Slice Zombies for Kinect Review

By Dave Horobin, 1 year ago
If you are one of the gamers that purchased an Xbox One before Microsoft ditched the mandatory Kinect around this time last year, or if you've purchased a Kinect since then, you may well have been wondering why you paid all that extra money. Aside from the odd voice command shoe-horned into games released at launch and the standard dance titles we saw on the Xbox 360, there has been very little support for it.

MADE, a two man development team based in Germany, are trying to change that fact with the release of Slice Zombies for Kinect, a Kinect game that they are hoping will make you plug in the device again, and get you up on your feet.

Slice Zombies for KinectSlice Zombies for Kinect

After a queuing the lightening quick download and installation, rearranging the furniture in my living room to allow for ample arm flailing, and reconfiguring the Kinect after unearthing it from the back of the TV where it had been hidden for months, it was time to play Slice Zombies for Kinect. As the game’s catchy intro music ended and the menu screen appeared, I raised my arm to highlight the play button and absolutely nothing happened at all. After a couple of minutes of hand waving with no response, I exited to the dashboard where my arm movement was instantly tracked again and resumed the game by gesture this time, and still nothing happened. Thinking third time lucky I repeated the steps above, and finally I was able to start slicing zombies.

Kinect games live and die by their tracking, and Slice Zombies for Kinect is unfortunately a mixture of both good and bad. On numerous occasions when starting the game and in between rounds as pop-up messages appear to inform you of any new in-game purchases that are available, the game failed to register any hand gestures at all, despite waving an arm from side to side for a few minutes. The only way to get around that was to go to the dashboard, let the Kinect track arm movement again there, and then go back into the game where it was hit and miss if the game would continue to track or not. On the other hand (pun intended), when in the thick of the zombie slicing action, tracking around the middle of the screen allowed for some intricate manoeuvres, but anything on either side of the screen or at the bottom always seemed to be out of touch, no matter how hard I tried to reach them and despite varying my distance from the Kinect.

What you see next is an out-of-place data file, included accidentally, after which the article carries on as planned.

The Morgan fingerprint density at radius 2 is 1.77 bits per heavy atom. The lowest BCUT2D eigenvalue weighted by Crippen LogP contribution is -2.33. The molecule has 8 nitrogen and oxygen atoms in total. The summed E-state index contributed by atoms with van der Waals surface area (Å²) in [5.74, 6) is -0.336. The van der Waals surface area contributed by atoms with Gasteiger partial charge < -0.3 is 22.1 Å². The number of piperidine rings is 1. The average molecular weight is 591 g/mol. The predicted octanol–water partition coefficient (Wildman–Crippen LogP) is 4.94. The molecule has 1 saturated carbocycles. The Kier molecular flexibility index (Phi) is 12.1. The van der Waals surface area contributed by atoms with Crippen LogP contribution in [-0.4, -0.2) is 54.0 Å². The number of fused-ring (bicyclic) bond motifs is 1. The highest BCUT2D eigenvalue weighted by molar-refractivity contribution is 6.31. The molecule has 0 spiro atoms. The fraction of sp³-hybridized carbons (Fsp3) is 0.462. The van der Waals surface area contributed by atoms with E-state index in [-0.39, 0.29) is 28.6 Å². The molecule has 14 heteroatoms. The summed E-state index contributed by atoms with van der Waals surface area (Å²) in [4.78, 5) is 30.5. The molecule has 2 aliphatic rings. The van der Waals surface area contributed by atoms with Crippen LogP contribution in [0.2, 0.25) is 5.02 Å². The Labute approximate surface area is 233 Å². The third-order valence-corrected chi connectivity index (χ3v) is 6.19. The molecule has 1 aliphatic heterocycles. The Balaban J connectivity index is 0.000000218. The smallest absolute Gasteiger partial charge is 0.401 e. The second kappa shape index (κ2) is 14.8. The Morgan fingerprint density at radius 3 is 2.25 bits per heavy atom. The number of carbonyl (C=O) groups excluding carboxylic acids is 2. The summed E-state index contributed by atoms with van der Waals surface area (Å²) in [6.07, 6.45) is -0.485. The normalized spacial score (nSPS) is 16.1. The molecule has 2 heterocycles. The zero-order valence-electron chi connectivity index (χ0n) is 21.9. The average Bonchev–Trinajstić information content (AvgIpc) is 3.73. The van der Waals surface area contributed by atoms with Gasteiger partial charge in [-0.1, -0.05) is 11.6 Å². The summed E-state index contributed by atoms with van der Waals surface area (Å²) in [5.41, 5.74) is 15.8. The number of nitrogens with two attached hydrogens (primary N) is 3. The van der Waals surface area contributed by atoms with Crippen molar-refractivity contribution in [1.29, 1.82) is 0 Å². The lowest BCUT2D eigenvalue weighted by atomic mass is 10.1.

Tracking is unfortunately hit and missTracking is unfortunately hit and miss

The basis for Slice Zombies for Kinect is simple. It’s a Fruit Ninja Kinect clone that switches fruit for cutely animated Zombies that hold more than a passing resemblance to the ones found in Plants vs. Zombies. There’s no tutorial - although the premise is simple enough that it’s intuitive without - and there’s only one game mode available.

A round lasts for just over a minute (without any time power-ups) and you’re tasked with waving your arms to hit the various zombies and coins that appear from each side of your screen. You begin with three lives per round, and lose one if you allow a zombie to makes its way across your screen, or if you hit a bomb.

After each game you are rewarded with XP, and as you progress through the 21 available ranks the game will throw in different types of zombies that are a little bit harder to hit; such as zombies that spin across the screen at a quicker pace and some that will require multiple slices to kill. There will also be more bombs to avoid and a different type of bomb which if hit will result in your screen appearing to spin, and the movement of the on-screen zombies being altered.

It's like Fruit Ninja Kinect with ZombiesIt's like Fruit Ninja Kinect with Zombies